Editor’s Note: As Election Day rapidly approaches, and with it, a potential change of presidential administration, the Center for the National Interest’s Korean Studies team decided to ask dozens of the world’s top experts a simple question: If Joe Biden wins come November, what do you expect his North Korea policy to look like? The below piece is an answer to that question. Please click here to see even more perspectives on this important topic.
The upcoming November presidential election in the United States will be held at a time when the country’s economy is worsening due to the coronavirus pandemic. As international interest increases about who will occupy the White House in 2021, the issue of the diplomatic relations between the United States and North Korea will become more noticeable.
During the last presidential election, the most astonishing targets of Donald Trump’s campaign were Russian and Third World dictators, especially communist dictators such as those in China and North Korea. President Trump subsequently met with Kim Jong-un three times during his first term, which, unlike for his father Kim Jong-il, gave Kim Jong-un an opportunity to stand on the international stage. President Trump says he will meet with Kim Jong-un again if he is re-elected, but Joe Biden is not inclined to proceed with such a meeting and leans more toward isolating North Korea, making it once again a neglected state as was the case under the prior Obama administration.
Many people believe that if Joe Biden is elected, a Sunshine Policy by the Moon Jae-in government would be able to solve the problem on the Korean Peninsula, but does North Korea want the Kim Dae-jung sunshine policy of the 2000s? Does North Korea believe in the former Obama administration? Joe Biden served as Vice President in the former Obama administration, and, if he becomes President himself, he will choose the same strategy as the Obama administration did: strategic patience and maintaining the same line on the North Korean nuclear issue. North Korea would not want the same diplomatic status as before.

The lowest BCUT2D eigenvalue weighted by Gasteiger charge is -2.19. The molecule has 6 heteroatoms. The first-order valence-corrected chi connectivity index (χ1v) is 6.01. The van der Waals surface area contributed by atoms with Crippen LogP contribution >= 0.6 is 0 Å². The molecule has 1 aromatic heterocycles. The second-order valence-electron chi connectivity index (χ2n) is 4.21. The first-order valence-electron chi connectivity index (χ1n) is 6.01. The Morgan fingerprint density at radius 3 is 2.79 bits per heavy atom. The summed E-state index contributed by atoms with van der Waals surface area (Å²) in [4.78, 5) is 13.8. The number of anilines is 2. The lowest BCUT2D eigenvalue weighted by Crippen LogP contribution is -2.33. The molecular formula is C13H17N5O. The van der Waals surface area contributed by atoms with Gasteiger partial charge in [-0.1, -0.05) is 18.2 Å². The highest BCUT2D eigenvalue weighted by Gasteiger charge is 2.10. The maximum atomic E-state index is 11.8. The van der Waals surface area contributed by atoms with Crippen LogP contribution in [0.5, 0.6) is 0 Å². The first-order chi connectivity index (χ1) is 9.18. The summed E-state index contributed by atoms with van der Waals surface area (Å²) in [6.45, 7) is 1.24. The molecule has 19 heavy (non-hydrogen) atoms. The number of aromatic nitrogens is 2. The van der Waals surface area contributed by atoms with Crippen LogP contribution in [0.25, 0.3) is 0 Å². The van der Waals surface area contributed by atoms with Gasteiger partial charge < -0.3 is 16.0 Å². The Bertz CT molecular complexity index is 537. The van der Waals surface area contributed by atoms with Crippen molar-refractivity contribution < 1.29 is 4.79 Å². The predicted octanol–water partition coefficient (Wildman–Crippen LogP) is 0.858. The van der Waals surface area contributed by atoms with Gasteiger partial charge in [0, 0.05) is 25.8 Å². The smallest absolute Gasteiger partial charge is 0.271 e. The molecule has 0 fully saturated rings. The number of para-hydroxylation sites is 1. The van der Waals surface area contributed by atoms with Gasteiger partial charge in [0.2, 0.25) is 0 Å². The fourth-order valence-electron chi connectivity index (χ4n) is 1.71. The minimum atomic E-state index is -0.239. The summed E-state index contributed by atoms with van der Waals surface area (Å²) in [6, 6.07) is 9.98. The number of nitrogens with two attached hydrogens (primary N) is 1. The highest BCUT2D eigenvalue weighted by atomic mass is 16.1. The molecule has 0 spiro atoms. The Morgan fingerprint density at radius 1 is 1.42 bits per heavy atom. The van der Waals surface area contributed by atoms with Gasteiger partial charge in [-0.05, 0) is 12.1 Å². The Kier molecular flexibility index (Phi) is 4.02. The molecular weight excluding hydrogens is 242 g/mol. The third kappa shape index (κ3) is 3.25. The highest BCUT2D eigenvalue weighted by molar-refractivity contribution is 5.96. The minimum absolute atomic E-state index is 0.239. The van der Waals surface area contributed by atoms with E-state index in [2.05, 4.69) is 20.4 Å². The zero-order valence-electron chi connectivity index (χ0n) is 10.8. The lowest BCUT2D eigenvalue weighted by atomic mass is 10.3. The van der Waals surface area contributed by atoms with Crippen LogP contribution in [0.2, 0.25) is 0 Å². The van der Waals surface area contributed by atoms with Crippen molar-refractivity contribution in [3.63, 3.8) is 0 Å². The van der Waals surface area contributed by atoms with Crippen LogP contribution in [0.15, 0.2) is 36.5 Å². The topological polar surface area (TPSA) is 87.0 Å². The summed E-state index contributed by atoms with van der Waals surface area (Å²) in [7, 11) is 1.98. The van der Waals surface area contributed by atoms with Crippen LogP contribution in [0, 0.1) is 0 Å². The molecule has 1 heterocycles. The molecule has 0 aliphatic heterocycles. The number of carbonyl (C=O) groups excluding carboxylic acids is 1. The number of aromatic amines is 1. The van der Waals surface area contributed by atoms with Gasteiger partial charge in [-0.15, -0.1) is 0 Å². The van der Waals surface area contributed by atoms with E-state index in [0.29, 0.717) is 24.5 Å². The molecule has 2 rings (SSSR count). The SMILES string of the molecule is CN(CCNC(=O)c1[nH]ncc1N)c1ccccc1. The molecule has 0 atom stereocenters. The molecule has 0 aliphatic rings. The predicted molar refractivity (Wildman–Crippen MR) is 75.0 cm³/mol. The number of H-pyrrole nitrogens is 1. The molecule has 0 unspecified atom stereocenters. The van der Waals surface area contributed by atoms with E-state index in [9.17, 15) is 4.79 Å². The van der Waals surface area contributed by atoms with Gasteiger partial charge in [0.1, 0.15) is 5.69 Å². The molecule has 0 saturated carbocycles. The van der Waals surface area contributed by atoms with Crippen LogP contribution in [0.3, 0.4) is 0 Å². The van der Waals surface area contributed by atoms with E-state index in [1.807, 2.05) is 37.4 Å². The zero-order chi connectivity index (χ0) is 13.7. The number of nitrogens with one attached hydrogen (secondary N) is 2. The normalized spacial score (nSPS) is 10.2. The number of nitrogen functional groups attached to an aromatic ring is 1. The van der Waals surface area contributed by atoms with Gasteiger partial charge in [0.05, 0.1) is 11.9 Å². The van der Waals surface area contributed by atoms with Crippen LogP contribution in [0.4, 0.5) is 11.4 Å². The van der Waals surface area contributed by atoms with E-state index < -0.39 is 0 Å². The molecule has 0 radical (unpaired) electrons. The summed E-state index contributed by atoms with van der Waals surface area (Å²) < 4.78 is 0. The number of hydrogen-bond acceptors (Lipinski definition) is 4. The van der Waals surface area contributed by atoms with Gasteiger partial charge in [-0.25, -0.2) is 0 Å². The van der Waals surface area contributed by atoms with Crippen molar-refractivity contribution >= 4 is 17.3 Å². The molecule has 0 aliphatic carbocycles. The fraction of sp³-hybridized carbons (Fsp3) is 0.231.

At the time of the 2019 Vietnam talks, North Korea, unlike during the Singapore talks, publicized and opened details of Kim Jong-un’s overseas visits to North Korean citizens. Even though the Rodong Shinmun is a media organization which requires careful scrutiny, never before in North Korea’s history has there been a broadcast of the leader’s visit to Hanoi within just a few hours of the event. It shows the people of North Korea that Kim Jong-un is not a clumsy leader as Kim Jong-il was, and this, along with the economic downturn in North Korea, will attract the attention of North Koreans who know of another North Korea to start a rebellion through world media.
I am disappointed with President Trump because he did not raise the human rights issue of North Koreans in his first meeting with Kim Jong-un in 2018, but he is the first American president to talk about the forced repatriation of North Korean defectors by the Chinese government, especially in the war of words with the Communist Party and the dictatorship on international affairs. At the Korean National Assembly in 2017, President Trump made the following comments on the human rights abuses experienced by North Korean defectors repatriated from China.
“So why would China feel an obligation to help North Korea? The horror of life in North Korea is so complete that citizens pay bribes to government officials to have themselves exported abroad as slaves. They would rather be slaves than live in North Korea. To attempt to flee is a crime punishable by death. One person who escaped remarked, ‘When I think about it now, I was not a human being. I was more like an animal. Only after leaving North Korea did I realize what life was supposed to be.’”
We now need a leader who will boldly fight the Communist Party and fight for all those who are oriented towards liberal democracy and love freedom.
Jihyun Park is a North Korean defector and human rights activist. She currently serves as a Reporter with Radio Free Asia, as Outreach Director at Connect: North Korea, as Co-Director of Stepping Stones, and she is co-author of Deux Coréennes.